ARTICLES

Training in clinical oncology

Authors: Carrie Featherstone, Nicholas S Reed 

Publication date:  19 Mar 2005


It can be emotionally draining, but it has sociable on-call commitments, structured training, and huge potential for doing research. Lye Mun Tho, Carrie Featherstone, and Nicholas Reed offer a guide to training in clinical oncology

Over the past few years there has been substantial investment in and reorganisation of cancer services in the United Kingdom along with an expansion in consultant numbers, treatment facilities, and research activity. It's an exciting time to work in clinical oncology. However, many junior doctors are unlikely to have much exposure to this specialty as it is almost exclusively based in cancer centres.

What is clinical oncology?

Non-surgical oncology comprises clinical, medical, [1] and haematological oncology [2] . Clinical oncologists treat solid tumours with conventional radiotherapy, brachytherapy, chemotherapy, biological therapy, molecularly targeted agents, and increasingly with a combination of these. Having the skills to deliver all of a patient's treatment is one of the specialty's big attractions.

Historically, clinical oncologists began as radiotherapists and, having common ground with radiologists, belonged to the same faculty. [3] As cancer chemotherapy developed, clinical oncologists began to incorporate this into their practice, and they still deliver most chemotherapy for solid tumours in the United Kingdom. Medical oncology emerged as a separate specialty in the 1960s, with a greater focus on drug development. Today clinical oncologists remain fellows of the Royal College of Radiologists (within the Faculty of Clinical Oncology), and together with medical oncologists offer their professional views via the Joint Collegiate Council of Oncology.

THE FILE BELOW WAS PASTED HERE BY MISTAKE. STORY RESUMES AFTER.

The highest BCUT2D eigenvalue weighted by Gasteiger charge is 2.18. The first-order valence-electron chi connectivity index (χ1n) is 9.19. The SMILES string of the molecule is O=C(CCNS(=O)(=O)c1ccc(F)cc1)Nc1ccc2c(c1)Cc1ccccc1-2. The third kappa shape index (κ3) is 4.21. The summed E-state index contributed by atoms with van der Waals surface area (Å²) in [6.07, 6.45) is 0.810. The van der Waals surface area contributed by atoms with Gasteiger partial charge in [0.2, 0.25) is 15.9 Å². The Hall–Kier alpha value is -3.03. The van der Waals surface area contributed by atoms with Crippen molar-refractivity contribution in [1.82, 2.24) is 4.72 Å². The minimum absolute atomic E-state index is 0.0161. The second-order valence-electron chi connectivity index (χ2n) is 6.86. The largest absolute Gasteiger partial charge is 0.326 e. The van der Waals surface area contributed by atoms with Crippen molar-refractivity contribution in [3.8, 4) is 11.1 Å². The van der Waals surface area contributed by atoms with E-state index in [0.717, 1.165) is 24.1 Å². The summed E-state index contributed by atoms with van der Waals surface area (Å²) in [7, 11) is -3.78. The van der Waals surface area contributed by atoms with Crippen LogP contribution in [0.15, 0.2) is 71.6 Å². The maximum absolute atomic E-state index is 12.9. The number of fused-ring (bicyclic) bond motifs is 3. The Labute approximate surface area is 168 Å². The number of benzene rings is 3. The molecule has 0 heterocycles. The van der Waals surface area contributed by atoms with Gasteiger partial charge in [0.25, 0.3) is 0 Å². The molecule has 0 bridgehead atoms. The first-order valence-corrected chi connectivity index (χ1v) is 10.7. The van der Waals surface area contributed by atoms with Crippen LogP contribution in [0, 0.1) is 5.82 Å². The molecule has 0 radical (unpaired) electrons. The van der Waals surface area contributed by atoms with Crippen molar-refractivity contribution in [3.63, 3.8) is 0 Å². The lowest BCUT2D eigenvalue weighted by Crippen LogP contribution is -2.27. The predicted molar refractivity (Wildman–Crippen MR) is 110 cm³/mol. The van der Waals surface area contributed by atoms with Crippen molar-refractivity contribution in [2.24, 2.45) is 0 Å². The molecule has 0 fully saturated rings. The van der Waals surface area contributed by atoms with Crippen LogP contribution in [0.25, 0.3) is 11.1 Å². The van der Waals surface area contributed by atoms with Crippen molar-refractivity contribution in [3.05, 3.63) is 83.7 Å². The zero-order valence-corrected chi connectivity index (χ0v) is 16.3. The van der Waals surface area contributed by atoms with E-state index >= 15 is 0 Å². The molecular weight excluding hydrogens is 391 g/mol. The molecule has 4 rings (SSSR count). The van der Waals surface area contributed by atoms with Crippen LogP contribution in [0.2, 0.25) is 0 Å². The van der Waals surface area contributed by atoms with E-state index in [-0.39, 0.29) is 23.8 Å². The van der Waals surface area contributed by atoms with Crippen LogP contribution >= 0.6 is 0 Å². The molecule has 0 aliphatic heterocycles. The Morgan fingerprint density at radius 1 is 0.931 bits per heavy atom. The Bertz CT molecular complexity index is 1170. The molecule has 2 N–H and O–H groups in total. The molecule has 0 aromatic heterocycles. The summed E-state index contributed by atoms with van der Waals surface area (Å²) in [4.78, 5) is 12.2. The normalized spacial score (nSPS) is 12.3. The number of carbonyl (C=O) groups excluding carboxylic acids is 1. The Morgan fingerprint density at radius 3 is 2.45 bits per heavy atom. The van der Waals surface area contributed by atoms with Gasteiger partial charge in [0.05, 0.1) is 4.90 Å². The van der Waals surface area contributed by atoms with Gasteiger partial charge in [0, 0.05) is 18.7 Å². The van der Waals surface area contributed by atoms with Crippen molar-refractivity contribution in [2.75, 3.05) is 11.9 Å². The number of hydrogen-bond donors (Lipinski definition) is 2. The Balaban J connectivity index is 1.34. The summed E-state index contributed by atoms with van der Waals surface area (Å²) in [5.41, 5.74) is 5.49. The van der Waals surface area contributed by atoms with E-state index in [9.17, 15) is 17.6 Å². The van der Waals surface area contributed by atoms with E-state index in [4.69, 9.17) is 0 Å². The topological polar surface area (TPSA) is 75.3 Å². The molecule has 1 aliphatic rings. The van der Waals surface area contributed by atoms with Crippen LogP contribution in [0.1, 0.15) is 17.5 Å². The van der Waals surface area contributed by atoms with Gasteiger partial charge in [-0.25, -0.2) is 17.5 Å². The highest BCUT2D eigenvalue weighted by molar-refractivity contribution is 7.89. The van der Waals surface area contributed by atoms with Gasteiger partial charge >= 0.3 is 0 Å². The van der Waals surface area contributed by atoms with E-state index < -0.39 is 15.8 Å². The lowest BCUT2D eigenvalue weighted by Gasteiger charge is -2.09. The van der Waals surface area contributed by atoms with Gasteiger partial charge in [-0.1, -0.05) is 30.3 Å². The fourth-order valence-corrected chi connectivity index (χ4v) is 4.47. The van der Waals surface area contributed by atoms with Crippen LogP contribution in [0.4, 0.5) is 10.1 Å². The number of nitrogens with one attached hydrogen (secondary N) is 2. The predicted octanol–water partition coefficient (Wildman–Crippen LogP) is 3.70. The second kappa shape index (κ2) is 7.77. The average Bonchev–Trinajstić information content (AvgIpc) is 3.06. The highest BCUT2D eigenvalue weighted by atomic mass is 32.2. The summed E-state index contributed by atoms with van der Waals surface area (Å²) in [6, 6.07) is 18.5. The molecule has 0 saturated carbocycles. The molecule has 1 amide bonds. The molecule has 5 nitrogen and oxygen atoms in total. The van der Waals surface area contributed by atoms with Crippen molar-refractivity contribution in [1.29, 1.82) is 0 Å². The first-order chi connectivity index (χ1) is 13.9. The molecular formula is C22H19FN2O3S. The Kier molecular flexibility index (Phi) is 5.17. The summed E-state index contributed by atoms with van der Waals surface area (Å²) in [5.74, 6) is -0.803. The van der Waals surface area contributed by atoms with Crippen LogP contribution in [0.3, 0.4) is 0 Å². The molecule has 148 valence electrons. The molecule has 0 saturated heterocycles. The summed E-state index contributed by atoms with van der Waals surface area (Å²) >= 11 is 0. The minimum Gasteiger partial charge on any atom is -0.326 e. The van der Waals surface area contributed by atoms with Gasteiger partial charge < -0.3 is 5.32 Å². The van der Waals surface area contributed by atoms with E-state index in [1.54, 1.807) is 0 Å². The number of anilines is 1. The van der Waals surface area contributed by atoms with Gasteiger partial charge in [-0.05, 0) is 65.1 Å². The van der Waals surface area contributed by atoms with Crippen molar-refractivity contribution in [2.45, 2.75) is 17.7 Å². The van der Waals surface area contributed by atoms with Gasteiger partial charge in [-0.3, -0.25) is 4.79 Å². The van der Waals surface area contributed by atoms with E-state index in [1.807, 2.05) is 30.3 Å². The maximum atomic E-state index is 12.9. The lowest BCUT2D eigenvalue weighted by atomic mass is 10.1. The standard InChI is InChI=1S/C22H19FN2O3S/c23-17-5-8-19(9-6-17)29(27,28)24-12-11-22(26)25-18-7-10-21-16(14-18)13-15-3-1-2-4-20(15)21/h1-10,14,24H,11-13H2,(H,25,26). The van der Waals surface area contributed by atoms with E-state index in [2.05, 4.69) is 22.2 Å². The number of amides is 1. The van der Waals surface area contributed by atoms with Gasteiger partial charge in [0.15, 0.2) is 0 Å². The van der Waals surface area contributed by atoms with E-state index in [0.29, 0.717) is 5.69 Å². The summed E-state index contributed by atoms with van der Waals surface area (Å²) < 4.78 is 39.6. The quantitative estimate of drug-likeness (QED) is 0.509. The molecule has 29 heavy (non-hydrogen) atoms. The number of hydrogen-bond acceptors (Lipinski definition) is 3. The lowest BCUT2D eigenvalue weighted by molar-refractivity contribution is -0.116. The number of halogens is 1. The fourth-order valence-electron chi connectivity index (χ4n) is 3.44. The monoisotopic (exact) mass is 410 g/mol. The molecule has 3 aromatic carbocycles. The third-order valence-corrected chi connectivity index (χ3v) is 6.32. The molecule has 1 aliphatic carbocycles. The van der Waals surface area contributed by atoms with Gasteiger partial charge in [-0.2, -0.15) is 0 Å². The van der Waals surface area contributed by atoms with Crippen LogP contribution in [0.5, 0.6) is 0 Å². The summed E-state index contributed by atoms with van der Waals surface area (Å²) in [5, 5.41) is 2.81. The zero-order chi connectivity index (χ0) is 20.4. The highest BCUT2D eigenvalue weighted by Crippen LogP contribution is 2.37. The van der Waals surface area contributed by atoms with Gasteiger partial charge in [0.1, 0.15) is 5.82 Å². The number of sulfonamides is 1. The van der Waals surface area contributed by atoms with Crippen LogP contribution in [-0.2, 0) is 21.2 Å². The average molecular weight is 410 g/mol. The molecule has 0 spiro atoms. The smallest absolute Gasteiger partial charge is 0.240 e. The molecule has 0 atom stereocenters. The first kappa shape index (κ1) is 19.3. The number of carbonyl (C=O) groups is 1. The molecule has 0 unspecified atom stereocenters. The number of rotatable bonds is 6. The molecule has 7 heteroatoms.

Entry requirements for training

Clinical oncology is definitely growing in popularity among junior doctors. The prerequisite is membership of the Royal College of Physicians (MRCP), and normally two years of postregistration experience. Most applicants will have oncology experience at senior house officer (SHO) level; a research degree is unusual. Interviewers will not expect candidates to have detailed knowledge of oncology but are looking for a commitment to the specialty and an ability to communicate effectively. It is unclear at this stage how the foundation programme will change this process.

Higher specialist training

Higher specialist training takes five years and trainees obtain fellowship of the Royal College of Radiologists (FRCR) by examinations before a certificate of the completion of specialist training (CCST) is awarded. FRCR part 1 comprises core scientific information (cancer biology/radiobiology, clinical pharmacology, physics, and medical statistics). To the uninitiated, this may seem daunting, but most centres will organise a regional course or provide in-house teaching to cover the syllabus and pass rates are good.